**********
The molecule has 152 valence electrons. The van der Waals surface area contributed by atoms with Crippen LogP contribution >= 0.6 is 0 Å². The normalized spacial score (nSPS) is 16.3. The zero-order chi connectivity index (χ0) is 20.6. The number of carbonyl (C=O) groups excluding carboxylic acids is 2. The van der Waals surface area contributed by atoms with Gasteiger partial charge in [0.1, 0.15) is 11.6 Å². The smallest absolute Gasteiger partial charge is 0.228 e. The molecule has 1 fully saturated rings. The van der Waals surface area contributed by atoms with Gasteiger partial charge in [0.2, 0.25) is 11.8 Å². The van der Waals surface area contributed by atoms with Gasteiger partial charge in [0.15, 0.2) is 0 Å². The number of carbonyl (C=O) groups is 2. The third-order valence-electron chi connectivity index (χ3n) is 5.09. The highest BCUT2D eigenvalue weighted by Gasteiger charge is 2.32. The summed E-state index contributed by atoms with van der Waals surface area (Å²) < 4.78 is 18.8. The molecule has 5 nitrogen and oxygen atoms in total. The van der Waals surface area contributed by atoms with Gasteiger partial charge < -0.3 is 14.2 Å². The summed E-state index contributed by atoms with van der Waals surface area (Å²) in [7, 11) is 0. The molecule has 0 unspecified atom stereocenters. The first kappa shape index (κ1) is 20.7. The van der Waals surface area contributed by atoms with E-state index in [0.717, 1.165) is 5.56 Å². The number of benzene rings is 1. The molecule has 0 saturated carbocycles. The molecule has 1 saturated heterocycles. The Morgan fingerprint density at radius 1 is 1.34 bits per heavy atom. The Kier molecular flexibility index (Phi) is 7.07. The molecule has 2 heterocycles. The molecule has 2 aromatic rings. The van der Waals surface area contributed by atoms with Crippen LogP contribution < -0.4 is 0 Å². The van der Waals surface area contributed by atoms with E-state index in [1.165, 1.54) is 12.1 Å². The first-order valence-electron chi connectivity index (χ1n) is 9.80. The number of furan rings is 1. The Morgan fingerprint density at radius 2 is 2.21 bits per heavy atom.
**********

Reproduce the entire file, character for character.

The molecule has 152 valence electrons. The van der Waals surface area contributed by atoms with Crippen LogP contribution >= 0.6 is 0 Å². The normalized spacial score (nSPS) is 16.3. The zero-order chi connectivity index (χ0) is 20.6. The number of carbonyl (C=O) groups excluding carboxylic acids is 2. The van der Waals surface area contributed by atoms with Gasteiger partial charge in [0.1, 0.15) is 11.6 Å². The smallest absolute Gasteiger partial charge is 0.228 e. The molecule has 1 fully saturated rings. The van der Waals surface area contributed by atoms with Gasteiger partial charge in [0.2, 0.25) is 11.8 Å². The van der Waals surface area contributed by atoms with Gasteiger partial charge in [0.15, 0.2) is 0 Å². The number of carbonyl (C=O) groups is 2. The third-order valence-electron chi connectivity index (χ3n) is 5.09. The highest BCUT2D eigenvalue weighted by Gasteiger charge is 2.32. The summed E-state index contributed by atoms with van der Waals surface area (Å²) < 4.78 is 18.8. The molecule has 5 nitrogen and oxygen atoms in total. The van der Waals surface area contributed by atoms with Gasteiger partial charge < -0.3 is 14.2 Å². The summed E-state index contributed by atoms with van der Waals surface area (Å²) in [7, 11) is 0. The molecule has 0 unspecified atom stereocenters. The first kappa shape index (κ1) is 20.7. The van der Waals surface area contributed by atoms with E-state index in [0.717, 1.165) is 5.56 Å². The number of benzene rings is 1. The molecule has 0 saturated carbocycles. The molecule has 1 saturated heterocycles. The Morgan fingerprint density at radius 1 is 1.34 bits per heavy atom. The Kier molecular flexibility index (Phi) is 7.07. The molecule has 2 heterocycles. The molecule has 2 aromatic rings. The van der Waals surface area contributed by atoms with Crippen LogP contribution < -0.4 is 0 Å². The van der Waals surface area contributed by atoms with E-state index in [1.165, 1.54) is 12.1 Å². The first-order valence-electron chi connectivity index (χ1n) is 9.80. The number of furan rings is 1. The Morgan fingerprint density at radius 2 is 2.21 bits per heavy atom.